In the Paris Agreement, countries committed to seek to limit the increase in temperature to 1.5℃ above pre-industrial levels. However, even if countries fulfilled their current pledges to reduce emissions, we would still see an increase of around 2.7℃. No wonder that nearly two thirds of Intergovernmental Panel on Climate Change (IPCC) authors who responded to a new survey conducted by the journal Nature expect the increase to be 3℃ or more.

So how different would the impacts of climate change be at 3℃ compared to 1.5℃?

At the outset, it is important to point out that – even if impacts increased in line with temperature – the impacts at 3℃ warming would be more than twice those at 1.5℃. This is because we already have an increase of around 1℃ above pre-industrial levels, so impacts at 3℃ would be four times as great as at 1.5℃ (an increase from now of 2℃ compared with 0.5℃).

In practice, however, impacts do not necessarily increase linearly with temperature. In some cases the increase accelerates as temperature rises, so the impacts at 3℃ may be much more than four times the impacts at 1.5℃. At the most extreme, the climate system may pass some “tipping point” leading to a step change.

Two years ago colleagues and I published research looking at the impacts of climate change at different levels of global temperature increase. We found that, for example, the global average annual chance of having a major heatwave increases from around 5% over the period 1981-2010 to around 30% at 1.5℃ but 80% at 3℃. The average chance of a river flood currently expected in 2% of years increases to 2.4% at 1.5℃, and doubles to 4% at 3℃. At 1.5℃, the proportion of time in drought nearly doubles, and at 3℃ it more than triples (these are all global averages weighted by the distribution of population or cropland: see the paper for details).

There is of course some uncertainty around these figures, as shown in the graphs above where the range of possible outcomes gets wider as temperature increases. There is also variability across the world, and this variability also increases as temperature rises, increasing geographical disparities in impact. River flood risk would increase particularly rapidly in south Asia, for example, and drought increases at faster than the global rate across much of Africa.

The difference between 1.5℃ and 3℃ can be stark even in places like the UK where the impacts of climate change will be relatively less severe than elsewhere. In a recent study, colleagues and I found that in England the average annual likelihood of a heatwave as defined by the Met Office increases from around 40% now to around 65% at 1.5℃ and over 90% at 3℃, and at 3℃ the chance of experiencing at least one day in a year with high heat stress is greater than 50%.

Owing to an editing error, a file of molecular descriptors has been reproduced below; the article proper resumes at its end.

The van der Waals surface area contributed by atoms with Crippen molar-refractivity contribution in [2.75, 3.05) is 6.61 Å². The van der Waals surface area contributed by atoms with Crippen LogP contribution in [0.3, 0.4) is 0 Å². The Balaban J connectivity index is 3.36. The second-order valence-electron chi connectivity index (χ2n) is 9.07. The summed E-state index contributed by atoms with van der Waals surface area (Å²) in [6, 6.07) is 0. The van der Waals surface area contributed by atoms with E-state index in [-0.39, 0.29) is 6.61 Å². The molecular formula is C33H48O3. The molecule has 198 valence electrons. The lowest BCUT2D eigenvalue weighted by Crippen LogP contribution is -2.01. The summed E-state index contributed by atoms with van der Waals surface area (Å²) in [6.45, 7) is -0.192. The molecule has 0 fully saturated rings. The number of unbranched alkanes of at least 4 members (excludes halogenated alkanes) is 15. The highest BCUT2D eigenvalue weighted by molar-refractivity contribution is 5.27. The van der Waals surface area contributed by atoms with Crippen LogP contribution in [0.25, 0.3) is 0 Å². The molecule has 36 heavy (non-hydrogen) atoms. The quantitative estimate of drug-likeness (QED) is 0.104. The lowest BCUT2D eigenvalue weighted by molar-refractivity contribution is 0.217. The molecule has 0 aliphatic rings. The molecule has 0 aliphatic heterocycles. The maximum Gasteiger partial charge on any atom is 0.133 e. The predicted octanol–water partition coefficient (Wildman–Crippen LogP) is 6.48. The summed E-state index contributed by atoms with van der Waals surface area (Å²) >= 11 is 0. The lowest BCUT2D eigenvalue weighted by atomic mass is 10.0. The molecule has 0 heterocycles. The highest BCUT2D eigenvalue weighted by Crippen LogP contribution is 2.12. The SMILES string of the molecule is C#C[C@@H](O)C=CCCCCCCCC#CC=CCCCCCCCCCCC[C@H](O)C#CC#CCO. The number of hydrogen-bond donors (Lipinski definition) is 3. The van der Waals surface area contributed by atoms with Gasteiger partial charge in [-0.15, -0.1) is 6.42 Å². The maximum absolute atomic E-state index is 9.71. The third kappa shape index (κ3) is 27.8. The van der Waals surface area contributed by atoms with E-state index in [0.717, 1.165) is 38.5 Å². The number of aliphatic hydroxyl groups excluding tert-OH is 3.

The average proportion of time in drought increases at a similar rate to the global average. The chances of what is currently considered a ten-year flood increases in the north west of England from 10% each year now to 12% at 1.5℃ and 16% at 3℃. As at the global scale, there is considerable variability in impact across the UK, with risks related to high temperature extremes and drought increasing most in the south and east, and risks associated with flooding increasing most in the north and west. Again, there is lots of uncertainty around some of these estimates, but the general direction of change and the difference between impacts at different levels of warming is clear.

The graphs in this article show the impact of climate change in terms of changes in the chance or occurrence of specific weather events. The real consequences for people will depend on how these direct physical impacts – the droughts, the heatwaves, the rising seas – affect livelihoods, health and interactions between elements of the economy.

Our experience during COVID-19 tells us that what appear to be relatively modest initial perturbations to a system can lead to major and unanticipated knock-on effects, and we can expect this with climate change too. If the relationship between temperature increases and physical impacts like melting glaciers or extreme weather is often non-linear, then the relationship between temperature increases and the effects on people, societies and economies is likely to be very highly non-linear. All this means a 3℃ world will be a lot worse than a 1.5℃ world.

Nigel Arnell is a Professor in the Meteorology Department.

This article is republished from The Conversation under a Creative Commons license.